Artificial intelligence has been reshaping the way we do work for quite some time now. With constant innovation in the speed of microprocessors, the volume of data we gather has increased dramatically over the years.
However, this doesn’t mean that we’ll soon see robots design buildings for us. In this respect, humans are still much better at coming up with open-ended creative solutions. The way AI can augment the architectural design process nowadays is through automating repetitive, mundane tasks. Thus, allowing more time to think and create.
Let’s take a look at these 5 chronological steps of how AI is helping us achieve more in the architecture and construction industries.
1- No more construction site visits.
With the “Internet of Things (IoT)”, architects no longer need to be physically present in a construction site. The “Internet of things” is an “interaction between the physical and the digital worlds using unique identifiers, and the ability to transfer data between them over the internet.
There is a huge data of places, already referenced and linked, on the global map. This makes it possible for architects to remotely collect information and pictures of a particular site.
2- Enhanced & algorithmic design decision-making.
The interconnected and self-learning AI systems provide enough computing power for individual designers and companies around the globe to harness. With tons of data collected from previous works, designers can simply input their parameters to generate multiple CAD-ready designs. Additionally, such variations are able to fulfill the criteria of any given project.
Autodesk’s office in Toronto was the first large-scale example of a generatively-designed office space based on real-world manufacturing constraints and product performance requirements.
3- Revolutionized engagement with design projects.
As CAD drafting did in the early 1950s, new representational methods have the potential to shift what is possible in architecture. Recently, some architects and engineers have started to use “augmented reality” to bring people inside their design proposals. This new method has the ability to change the perception and engagement with architectural projects for both the architects and the clients.
Now, instead of showing your clients plain drawing, you can walk them through their proposed places using enhanced reality. There, they can move freely and sense their design before it’s built, from the lights, sounds and even smells.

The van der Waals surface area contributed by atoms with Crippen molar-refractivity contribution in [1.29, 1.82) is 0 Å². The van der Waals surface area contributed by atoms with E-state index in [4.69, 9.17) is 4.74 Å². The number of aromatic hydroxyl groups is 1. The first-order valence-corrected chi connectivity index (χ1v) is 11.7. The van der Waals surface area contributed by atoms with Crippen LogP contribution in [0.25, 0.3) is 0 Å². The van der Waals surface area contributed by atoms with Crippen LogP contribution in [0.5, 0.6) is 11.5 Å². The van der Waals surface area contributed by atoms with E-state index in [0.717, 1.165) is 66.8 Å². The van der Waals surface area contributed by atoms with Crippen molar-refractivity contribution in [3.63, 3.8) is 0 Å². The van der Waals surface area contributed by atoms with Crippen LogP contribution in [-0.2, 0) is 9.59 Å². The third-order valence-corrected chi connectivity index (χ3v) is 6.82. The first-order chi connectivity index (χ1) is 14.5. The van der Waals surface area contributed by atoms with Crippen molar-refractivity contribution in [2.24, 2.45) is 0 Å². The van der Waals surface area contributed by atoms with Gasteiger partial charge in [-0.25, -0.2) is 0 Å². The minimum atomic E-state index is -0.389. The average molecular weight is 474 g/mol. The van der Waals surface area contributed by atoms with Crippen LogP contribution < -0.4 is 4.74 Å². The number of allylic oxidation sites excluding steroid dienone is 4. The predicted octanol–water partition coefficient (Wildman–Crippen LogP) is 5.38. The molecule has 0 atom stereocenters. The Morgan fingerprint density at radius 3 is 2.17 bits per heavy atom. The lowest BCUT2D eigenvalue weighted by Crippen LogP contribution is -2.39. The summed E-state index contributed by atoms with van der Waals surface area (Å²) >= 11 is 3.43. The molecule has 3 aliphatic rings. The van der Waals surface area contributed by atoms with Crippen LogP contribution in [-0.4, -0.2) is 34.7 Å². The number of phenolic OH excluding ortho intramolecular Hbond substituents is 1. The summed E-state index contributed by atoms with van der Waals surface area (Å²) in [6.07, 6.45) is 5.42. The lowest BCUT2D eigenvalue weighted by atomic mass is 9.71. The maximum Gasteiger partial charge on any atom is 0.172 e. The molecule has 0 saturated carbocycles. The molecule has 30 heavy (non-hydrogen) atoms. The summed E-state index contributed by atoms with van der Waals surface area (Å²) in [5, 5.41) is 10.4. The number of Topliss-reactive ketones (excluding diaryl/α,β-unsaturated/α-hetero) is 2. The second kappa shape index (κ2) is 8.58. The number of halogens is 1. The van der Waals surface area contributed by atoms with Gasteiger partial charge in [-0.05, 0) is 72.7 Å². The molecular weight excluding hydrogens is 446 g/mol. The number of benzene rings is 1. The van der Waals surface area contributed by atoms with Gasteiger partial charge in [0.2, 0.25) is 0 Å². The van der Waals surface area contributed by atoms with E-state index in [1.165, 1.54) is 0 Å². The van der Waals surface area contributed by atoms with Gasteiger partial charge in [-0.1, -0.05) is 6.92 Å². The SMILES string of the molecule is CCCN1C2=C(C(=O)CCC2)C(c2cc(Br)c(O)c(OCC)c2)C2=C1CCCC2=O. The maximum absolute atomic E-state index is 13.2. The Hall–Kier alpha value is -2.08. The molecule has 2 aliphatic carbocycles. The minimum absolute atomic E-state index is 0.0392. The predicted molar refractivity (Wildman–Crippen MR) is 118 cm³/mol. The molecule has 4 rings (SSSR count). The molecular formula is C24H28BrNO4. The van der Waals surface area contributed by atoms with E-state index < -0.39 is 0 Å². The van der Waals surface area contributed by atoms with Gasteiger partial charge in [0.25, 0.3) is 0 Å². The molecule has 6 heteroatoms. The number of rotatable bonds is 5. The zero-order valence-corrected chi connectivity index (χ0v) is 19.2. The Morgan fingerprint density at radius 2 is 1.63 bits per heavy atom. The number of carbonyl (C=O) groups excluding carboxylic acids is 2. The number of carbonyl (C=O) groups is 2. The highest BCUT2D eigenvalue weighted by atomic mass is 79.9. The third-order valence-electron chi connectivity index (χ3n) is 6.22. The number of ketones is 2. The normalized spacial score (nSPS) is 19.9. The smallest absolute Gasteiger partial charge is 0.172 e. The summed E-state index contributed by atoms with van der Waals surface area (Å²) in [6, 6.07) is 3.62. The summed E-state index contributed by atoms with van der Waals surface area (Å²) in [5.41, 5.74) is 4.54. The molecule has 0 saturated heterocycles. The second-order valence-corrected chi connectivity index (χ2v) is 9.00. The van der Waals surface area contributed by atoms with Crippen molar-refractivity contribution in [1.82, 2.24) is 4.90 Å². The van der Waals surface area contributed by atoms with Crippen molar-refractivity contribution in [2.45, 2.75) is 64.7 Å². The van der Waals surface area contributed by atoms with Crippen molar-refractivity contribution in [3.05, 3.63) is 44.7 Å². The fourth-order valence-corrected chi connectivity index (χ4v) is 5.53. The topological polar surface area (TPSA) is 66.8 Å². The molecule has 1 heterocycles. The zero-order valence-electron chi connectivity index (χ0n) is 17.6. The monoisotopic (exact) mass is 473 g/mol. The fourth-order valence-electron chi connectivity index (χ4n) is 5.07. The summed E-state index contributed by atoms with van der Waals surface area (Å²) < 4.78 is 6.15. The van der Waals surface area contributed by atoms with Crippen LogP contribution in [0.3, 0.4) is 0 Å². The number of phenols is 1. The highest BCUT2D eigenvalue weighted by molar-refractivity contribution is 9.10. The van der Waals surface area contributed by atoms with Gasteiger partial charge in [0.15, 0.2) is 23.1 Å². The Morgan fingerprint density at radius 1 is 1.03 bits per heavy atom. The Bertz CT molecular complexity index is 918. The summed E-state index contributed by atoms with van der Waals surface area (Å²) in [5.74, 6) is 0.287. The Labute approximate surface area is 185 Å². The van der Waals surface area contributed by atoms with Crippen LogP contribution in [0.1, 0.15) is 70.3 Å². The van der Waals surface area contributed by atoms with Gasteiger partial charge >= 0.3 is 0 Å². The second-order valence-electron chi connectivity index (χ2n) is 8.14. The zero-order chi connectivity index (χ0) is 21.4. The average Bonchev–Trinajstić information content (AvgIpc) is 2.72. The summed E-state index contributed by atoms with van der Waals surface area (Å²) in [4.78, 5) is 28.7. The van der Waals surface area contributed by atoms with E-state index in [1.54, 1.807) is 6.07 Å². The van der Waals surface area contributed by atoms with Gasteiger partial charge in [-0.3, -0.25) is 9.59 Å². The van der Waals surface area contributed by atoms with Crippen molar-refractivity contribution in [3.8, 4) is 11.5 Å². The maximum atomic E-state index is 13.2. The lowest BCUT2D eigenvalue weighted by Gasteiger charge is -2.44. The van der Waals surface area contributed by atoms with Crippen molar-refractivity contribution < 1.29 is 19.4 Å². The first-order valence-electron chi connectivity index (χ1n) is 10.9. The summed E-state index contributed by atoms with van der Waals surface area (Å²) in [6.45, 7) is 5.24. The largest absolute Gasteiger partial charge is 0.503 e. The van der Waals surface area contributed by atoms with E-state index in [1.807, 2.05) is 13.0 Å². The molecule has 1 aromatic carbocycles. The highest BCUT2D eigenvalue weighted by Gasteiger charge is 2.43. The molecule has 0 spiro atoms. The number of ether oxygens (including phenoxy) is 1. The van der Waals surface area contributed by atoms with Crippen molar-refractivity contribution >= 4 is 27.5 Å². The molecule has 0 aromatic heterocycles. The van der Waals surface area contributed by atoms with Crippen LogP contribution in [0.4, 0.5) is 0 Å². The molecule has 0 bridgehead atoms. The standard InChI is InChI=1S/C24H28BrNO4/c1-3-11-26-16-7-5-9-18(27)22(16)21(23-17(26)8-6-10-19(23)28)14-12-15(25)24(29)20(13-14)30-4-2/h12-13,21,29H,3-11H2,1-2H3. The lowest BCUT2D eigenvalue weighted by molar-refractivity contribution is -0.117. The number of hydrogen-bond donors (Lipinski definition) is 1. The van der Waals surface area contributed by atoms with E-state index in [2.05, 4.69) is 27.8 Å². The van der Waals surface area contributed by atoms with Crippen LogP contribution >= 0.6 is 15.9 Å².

4- Robot craftsman in construction technology and fabrication.
Within the construction industry, artificial intelligence allows for creating super complex forms and shapes we previously thought were impossible. It’s starting to generate a completely different aesthetic language utilizing 3D printing technology to develop a rare kind of details and ornamentations.
The Grotto Prototype by Hansmeyer and Dillenburger is “the first human-scale immersive space entirely constructed out of 3D-printed sandstone” designed for the SuperMaterial Exhibition in London. The intricacy of its algorithm-generated details, we don’t see in traditional stonemasonry, could occupy your attention for hours!
On top of that, we now see more AI robot on construction sites utilized for a range of applications that will soon expand to include bricklaying, concrete dispensing, welding and demolition.
5- Artificial Intelligence systems integrated indoors.
In 2016, Mark Zuckerberg announced, in his new year’s Facebook post, his personal project to develop networked AI systems within his home. This announcement influenced experts in the field to integrate developing artificial technologies with existing infrastructure or designing architecture around AI systems.
This technology can turn our homes into interactive and engaging environments that can adapt and learn from their occupants. For example, it has the ability to recognize voices and responds to requests. Furthermore, home-integrated systems such as the Ori and Eliq System offer responsive furniture and gadgets.
“To think architecturally is to imagine and construct new worlds, integrate systems and organize information.” Christopher Alexander, 1964.
How did Artificial intelligence change your own career? Let us know!
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